How should I arrange my kitchen cabinets?
Are you left- or right-handed?
For maximum efficiency, factor access in when planning kitchen cabinet ideas, and arrange both cabinets and drawers according to your handedness.
‘I recommend that you put tools for cooking very close to the stove,’ says home organizing expert Katherine Lawrence of Space Matters. ‘This can be in a drawer that is right next to the stove. If you are right-handed, place them in a drawer on the right and if you are left-handed, place them in a drawer to the left.’
It’s worth taking the same approach with everyday cookware: keep pots and pans to the right of the stove if you’re right handed and to the left if you’re left-handed.
Give yourself convenient access to regularly used items
Don’t pile items you use regularly too high. ‘Try to give each item its own space,’ advises Richard Davonport. ‘Storage drawers or shelves can be designed to be super deep and therefore can hide away a lot of clutter but this doesn’t necessarily make them more user-friendly. If your non-stick frying pan is always hiding underneath five other saucepans of various shapes and sizes, it will be frustrating every time you need to use it. Give important items their own space.’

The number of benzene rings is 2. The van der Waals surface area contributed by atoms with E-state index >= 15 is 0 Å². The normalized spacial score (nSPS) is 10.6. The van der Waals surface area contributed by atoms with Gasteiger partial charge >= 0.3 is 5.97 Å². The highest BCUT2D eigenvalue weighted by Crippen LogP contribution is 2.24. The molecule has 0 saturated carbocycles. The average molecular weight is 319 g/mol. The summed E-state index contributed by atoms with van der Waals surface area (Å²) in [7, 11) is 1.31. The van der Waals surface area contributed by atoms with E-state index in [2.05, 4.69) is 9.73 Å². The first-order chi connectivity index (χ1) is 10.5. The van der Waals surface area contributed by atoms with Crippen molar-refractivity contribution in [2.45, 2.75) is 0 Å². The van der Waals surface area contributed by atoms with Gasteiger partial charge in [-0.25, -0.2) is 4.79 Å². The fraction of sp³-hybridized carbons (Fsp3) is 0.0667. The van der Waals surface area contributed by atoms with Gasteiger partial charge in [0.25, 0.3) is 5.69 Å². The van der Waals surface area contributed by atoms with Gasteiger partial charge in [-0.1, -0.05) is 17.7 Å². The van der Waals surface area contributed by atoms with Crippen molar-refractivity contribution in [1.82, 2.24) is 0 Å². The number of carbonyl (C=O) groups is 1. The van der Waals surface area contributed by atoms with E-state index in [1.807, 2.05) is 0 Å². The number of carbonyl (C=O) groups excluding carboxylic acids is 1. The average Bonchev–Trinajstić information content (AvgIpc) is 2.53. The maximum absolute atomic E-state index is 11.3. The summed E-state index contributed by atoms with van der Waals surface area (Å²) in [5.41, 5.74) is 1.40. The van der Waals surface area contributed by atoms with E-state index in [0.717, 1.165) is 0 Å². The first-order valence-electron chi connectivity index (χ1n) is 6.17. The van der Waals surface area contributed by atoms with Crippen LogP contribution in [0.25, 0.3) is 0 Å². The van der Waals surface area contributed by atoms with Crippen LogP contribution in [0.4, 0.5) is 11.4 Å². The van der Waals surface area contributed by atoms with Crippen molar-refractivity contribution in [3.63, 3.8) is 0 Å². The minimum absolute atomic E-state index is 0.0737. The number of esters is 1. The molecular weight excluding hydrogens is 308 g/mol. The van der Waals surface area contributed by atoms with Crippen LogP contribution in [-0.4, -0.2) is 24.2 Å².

Rework shelving to suit your needs
Consider the space between cabinet shelves, too. ‘It's surprising that hardly anyone changes their shelves around from the settings they inherit from a home’s previous owner or their kitchen installer,’ says Richard. ‘If you’ve got spare height in three or four shelves, that’s a lot of wasted space. Moving a couple of shelves up or down might mean items are more snug, which could free up a double-height shelf elsewhere.’
How should I arrange food storage?
Organize food by use-by date